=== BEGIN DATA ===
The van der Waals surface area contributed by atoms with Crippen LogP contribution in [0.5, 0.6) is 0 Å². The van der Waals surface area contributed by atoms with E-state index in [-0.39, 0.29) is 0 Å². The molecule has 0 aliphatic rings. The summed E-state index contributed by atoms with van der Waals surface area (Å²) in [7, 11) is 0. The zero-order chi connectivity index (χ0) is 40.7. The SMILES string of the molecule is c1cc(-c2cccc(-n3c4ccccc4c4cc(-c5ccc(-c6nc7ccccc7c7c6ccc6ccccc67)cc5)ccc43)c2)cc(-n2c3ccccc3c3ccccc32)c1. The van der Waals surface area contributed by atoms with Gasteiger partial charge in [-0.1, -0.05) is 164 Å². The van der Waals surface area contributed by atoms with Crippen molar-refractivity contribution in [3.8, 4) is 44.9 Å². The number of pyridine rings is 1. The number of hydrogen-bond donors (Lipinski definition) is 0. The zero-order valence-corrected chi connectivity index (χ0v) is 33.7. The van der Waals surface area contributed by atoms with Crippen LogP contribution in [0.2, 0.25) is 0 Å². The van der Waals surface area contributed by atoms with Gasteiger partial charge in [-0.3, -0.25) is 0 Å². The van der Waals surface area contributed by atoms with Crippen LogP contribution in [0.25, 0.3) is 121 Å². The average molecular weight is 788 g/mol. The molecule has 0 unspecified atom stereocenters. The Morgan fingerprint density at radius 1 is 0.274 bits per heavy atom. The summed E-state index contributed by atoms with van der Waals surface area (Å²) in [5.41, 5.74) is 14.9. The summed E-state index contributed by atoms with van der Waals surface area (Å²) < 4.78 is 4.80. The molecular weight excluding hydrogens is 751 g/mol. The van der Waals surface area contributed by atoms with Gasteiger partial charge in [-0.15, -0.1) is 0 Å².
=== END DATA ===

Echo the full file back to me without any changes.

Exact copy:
The van der Waals surface area contributed by atoms with Crippen LogP contribution in [0.5, 0.6) is 0 Å². The van der Waals surface area contributed by atoms with E-state index in [-0.39, 0.29) is 0 Å². The molecule has 0 aliphatic rings. The summed E-state index contributed by atoms with van der Waals surface area (Å²) in [7, 11) is 0. The zero-order chi connectivity index (χ0) is 40.7. The SMILES string of the molecule is c1cc(-c2cccc(-n3c4ccccc4c4cc(-c5ccc(-c6nc7ccccc7c7c6ccc6ccccc67)cc5)ccc43)c2)cc(-n2c3ccccc3c3ccccc32)c1. The van der Waals surface area contributed by atoms with Gasteiger partial charge in [-0.1, -0.05) is 164 Å². The van der Waals surface area contributed by atoms with Crippen molar-refractivity contribution in [3.8, 4) is 44.9 Å². The number of pyridine rings is 1. The number of hydrogen-bond donors (Lipinski definition) is 0. The zero-order valence-corrected chi connectivity index (χ0v) is 33.7. The van der Waals surface area contributed by atoms with Crippen LogP contribution in [0.2, 0.25) is 0 Å². The van der Waals surface area contributed by atoms with Gasteiger partial charge in [-0.3, -0.25) is 0 Å². The van der Waals surface area contributed by atoms with Crippen LogP contribution in [0.25, 0.3) is 121 Å². The average molecular weight is 788 g/mol. The molecule has 0 unspecified atom stereocenters. The Morgan fingerprint density at radius 1 is 0.274 bits per heavy atom. The summed E-state index contributed by atoms with van der Waals surface area (Å²) in [5.41, 5.74) is 14.9. The summed E-state index contributed by atoms with van der Waals surface area (Å²) < 4.78 is 4.80. The molecular weight excluding hydrogens is 751 g/mol. The van der Waals surface area contributed by atoms with Gasteiger partial charge in [-0.15, -0.1) is 0 Å².